Preparing for this rally the co-hosts, Byron and Betty, accumulate, donate and buy items for the drawing. All the names are entered and drawn out of a hat. Over 25 items were accumulated for the drawing with the grand prize being a set of power tools donated by Grizzly Tools. Lee Thomas was the lucky winner of the power tools. The evening was completed with music provided by Mike and Susan Groves along with Wayne St Onge.
No Branson Rally would be complete without a visit from Wayne St Onge. He is a major supplier of Eagle busses that need converting for this area. He also plays a mean guitar. Instead of bringing a bus he motored here in his 1949 “Caddie.”
I noticed an Eagle bus with a slide out and I was interested in seeing the inside. The conversion belonged to Red and Linda Rudy. Traveling with them was Linda’s Brother-in-law Tom Clark. They had a couple of interesting stories. Tom was traveling with them because his wife, Barbara, passed away last year while they were all attending the Eagle Rally in Nashville. After purchasing this bus, Red, tried to sell his other Eagle in all the bus trade magazines without any luck. He took a chance and listed it on Craig’s List. Dan Quenon had seen Red’s bus in the area and recognized it on Craig’s List since he did not live far away. Dan told me that Red commented if he bought the bus they could all go to Branson together. This convinced him there must not be anything wrong with it or Red would not have invited him to come along. Dan and his Wife Kathy pulled a trailer carrying their motorcycle instead of a tow car.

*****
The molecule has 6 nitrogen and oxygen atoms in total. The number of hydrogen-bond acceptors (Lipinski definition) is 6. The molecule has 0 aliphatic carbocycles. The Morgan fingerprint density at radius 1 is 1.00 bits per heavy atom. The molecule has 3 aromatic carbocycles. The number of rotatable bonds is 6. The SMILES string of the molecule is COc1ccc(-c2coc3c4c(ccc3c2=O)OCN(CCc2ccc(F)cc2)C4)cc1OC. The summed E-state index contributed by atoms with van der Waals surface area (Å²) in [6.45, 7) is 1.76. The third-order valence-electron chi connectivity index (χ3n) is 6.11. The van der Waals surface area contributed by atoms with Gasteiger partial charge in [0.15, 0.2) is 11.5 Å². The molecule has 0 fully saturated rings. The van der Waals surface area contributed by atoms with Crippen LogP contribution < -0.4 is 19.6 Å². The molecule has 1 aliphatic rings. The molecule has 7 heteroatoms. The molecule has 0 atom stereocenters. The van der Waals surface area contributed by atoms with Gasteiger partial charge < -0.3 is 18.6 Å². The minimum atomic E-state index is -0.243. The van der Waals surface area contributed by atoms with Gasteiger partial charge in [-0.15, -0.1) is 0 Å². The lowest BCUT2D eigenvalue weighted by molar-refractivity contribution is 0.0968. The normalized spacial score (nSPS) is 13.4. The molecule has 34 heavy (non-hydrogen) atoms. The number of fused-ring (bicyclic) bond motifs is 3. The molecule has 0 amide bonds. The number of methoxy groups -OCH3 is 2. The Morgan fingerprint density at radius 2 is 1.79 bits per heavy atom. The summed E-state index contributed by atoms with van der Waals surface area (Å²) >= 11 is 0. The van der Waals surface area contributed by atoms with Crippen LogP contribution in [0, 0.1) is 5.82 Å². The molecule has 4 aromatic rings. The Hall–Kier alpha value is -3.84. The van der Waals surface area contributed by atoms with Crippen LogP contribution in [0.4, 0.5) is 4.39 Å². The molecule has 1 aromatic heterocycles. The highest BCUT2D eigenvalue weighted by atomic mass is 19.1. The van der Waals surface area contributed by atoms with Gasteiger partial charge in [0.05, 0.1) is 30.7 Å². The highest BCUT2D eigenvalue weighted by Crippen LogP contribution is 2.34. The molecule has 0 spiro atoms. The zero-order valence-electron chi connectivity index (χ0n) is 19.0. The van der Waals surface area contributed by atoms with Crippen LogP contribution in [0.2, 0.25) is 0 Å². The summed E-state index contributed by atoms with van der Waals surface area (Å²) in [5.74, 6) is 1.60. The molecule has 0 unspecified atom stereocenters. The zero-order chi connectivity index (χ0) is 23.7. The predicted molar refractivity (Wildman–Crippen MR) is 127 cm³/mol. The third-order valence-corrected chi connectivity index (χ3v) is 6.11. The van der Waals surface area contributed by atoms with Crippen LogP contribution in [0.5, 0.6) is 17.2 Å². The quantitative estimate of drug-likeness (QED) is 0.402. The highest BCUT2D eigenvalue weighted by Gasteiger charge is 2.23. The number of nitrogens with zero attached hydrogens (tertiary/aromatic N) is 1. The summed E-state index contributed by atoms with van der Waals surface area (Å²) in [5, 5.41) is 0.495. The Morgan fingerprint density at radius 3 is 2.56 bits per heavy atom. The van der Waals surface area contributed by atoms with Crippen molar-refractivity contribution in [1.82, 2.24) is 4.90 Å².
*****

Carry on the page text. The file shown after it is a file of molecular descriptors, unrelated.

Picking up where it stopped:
The Activity Schedule had several seminars and Round Tables scheduled for the week. Most of them usually ended up discussing buses and bus problems or other rallies. I am sure there were several major problems solved at this round table.
Wayne Schell was showing Dave Kellas and Ron Walker photos of his new Eagle bus that is in the building process. It is still a frame with a lot of new ideas.
Dave and Lois St John are having an Eagle converted in Kansas and will have two slide outs and one slide in. The slide in is a new design and Dave told me we will have to wait until it is finished to see how it works.
Gary and Gloria Throneberry are in the process of converting a GMC transit bus that will include a slide out.
Although it takes years to convert a bus it is always a labor of love.
Dave and his dog Rowdy travel in a professionally converted Eagle that was built for the NFL football star, Reggie White. It has a slide out since Reggie was a very big man and needed the space. It seems like Reggie did not drive the bus himself but his girl friend did. According to Dave somehow she got the bus hung up on a railroad track and created quite a problem removing it. Reggie sold it immediately and this allowed Dave to buy it at a very reasonable price.
One thing in common with most bus owners is they are proud of their conversions and are willing to brag on their accomplishments. Here Bill Pratt is explaining how his generator cooling system is connected into the bus system.
Wayne and Lin decorated their bus with turquoise including an Indian symbol Kokopelli which their son informed them was a fertility god.
Eric and Karen Brown originally bought their bus for parts and ended up rebuilding it. When a tow car is not enough Eric brought his scooter. He found the rack at a very good price and wanted to use it.
John Killingsworth had listened to all of the tall tales of Byron’s bus activities each morning during their daily breakfast meeting. So he and his wife Judy traveled to Wayne St Onge’s and found a bus that filled the bill. It was not a new experience for Judy since her Dad and Mom, Don and Carol Walker have been traveling in motor homes for years. The Walkers along with Judy’s sister, Charlotte, attended the rally and all of them where enjoying pizzas on this beautiful evening.